What does the Fourth of July mean to you?

“Your high independence only reveals the immeasurable distance between us. The blessings in which you, this day, rejoice, are not enjoyed in common. The rich inheritance of justice, liberty, prosperity and independence, bequeathed by your fathers, is shared by you, not by me. The sunlight that brought light and healing to you, has brought stripes and death to me. This Fourth July is yours, not mine.” —Frederick Douglass

Wow. These words are impactful. Hard to swallow even, for a young white woman like me who has truly not been forced to think about something like this until the last few months. I don’t remember this in my history classes (granted, I don’t remember a lot of things from my history classes).


How are people unlike me impacted by this holiday? This is new for me but has always been for my Black brothers and sisters. I have been blissfully unaware, oblivious to the hidden heartbreak and frustration that others experience… during holidays and in their daily lives. I am grateful, in a way, for the chaos of our world right now and how it has forced people like me, blind to how history is still rearing it’s sharp teeth, to see that there are still major struggles for BIPOC in our current world. The world that many people see as accepting, inclusive, “healed.” It isn’t. The Fourth of July is a reminder of that.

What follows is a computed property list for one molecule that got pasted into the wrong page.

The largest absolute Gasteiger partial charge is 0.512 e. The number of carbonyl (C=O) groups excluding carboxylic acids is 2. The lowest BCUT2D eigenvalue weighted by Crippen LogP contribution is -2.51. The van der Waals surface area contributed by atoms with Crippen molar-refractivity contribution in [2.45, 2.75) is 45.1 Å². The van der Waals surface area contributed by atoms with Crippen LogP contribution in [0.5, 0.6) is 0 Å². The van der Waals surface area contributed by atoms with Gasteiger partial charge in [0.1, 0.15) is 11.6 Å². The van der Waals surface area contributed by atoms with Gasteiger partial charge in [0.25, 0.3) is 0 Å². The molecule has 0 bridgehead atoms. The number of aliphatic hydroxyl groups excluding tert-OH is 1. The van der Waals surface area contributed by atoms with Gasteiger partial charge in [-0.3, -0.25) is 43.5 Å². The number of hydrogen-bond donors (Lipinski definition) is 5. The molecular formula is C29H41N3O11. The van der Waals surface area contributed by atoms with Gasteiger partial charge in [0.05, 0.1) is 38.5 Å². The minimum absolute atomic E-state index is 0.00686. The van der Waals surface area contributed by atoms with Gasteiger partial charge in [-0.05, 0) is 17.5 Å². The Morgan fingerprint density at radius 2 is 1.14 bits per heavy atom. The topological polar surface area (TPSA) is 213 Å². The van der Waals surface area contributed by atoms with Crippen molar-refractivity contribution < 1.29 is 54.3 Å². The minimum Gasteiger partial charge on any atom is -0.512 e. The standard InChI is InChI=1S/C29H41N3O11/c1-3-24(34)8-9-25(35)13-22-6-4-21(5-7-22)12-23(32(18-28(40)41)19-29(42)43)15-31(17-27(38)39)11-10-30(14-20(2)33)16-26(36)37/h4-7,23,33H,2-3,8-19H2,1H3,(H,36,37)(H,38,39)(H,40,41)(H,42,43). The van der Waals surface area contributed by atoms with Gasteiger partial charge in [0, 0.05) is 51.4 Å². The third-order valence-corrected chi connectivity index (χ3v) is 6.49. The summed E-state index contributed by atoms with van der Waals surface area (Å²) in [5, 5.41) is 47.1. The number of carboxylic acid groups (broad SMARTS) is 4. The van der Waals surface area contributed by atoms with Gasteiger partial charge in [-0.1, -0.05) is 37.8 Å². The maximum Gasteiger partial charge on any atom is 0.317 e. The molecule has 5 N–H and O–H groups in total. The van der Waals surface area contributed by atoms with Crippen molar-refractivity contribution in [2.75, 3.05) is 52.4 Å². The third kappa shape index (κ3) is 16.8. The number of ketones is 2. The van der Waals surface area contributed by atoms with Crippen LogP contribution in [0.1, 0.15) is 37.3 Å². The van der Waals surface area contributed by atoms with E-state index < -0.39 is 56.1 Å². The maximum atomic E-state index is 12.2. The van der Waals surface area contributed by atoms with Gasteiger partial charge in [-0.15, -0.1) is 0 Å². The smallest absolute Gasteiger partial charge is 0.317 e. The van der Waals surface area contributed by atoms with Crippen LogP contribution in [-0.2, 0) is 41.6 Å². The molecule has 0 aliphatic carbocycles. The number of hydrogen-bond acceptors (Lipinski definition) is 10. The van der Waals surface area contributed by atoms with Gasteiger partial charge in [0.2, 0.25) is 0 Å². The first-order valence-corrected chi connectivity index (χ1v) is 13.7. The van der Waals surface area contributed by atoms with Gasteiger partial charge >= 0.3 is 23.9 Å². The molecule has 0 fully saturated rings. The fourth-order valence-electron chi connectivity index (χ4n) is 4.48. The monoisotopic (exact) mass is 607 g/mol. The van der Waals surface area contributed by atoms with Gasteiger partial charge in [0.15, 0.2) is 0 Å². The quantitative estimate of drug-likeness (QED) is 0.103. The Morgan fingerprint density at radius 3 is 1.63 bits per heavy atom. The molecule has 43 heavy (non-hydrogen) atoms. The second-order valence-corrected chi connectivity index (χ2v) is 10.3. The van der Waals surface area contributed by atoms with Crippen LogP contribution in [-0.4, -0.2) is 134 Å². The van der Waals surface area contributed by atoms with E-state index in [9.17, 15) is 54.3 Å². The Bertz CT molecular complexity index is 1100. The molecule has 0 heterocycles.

In 1776, the 13 colonies claimed independence from Great Britain, and the Declaration of Independence was signed. It would be a casual 89 years later before Black Americans felt any of those feelings of jubilation. I hope you take a moment to let that sink in.


Does this mean that the Fourth of July should not be celebrated? By no means. Do not interpret this message as an attack on any beloved barbecue plans. But acknowledge that you don’t have the same experience as others, and everyone’s experience is valid and worthy of being known. Use this day as an opportunity to be mindful of how far we still need to go—of what things you can personally do to make the world a better place. A good first step is listening and understanding one another without the lens of judgment or superiority.


Expunging the mortal sin of racism from our nation’s soul is not easy, but it is essential. — Andrew Carleen


With Sigma love,

Jesi Wilcox



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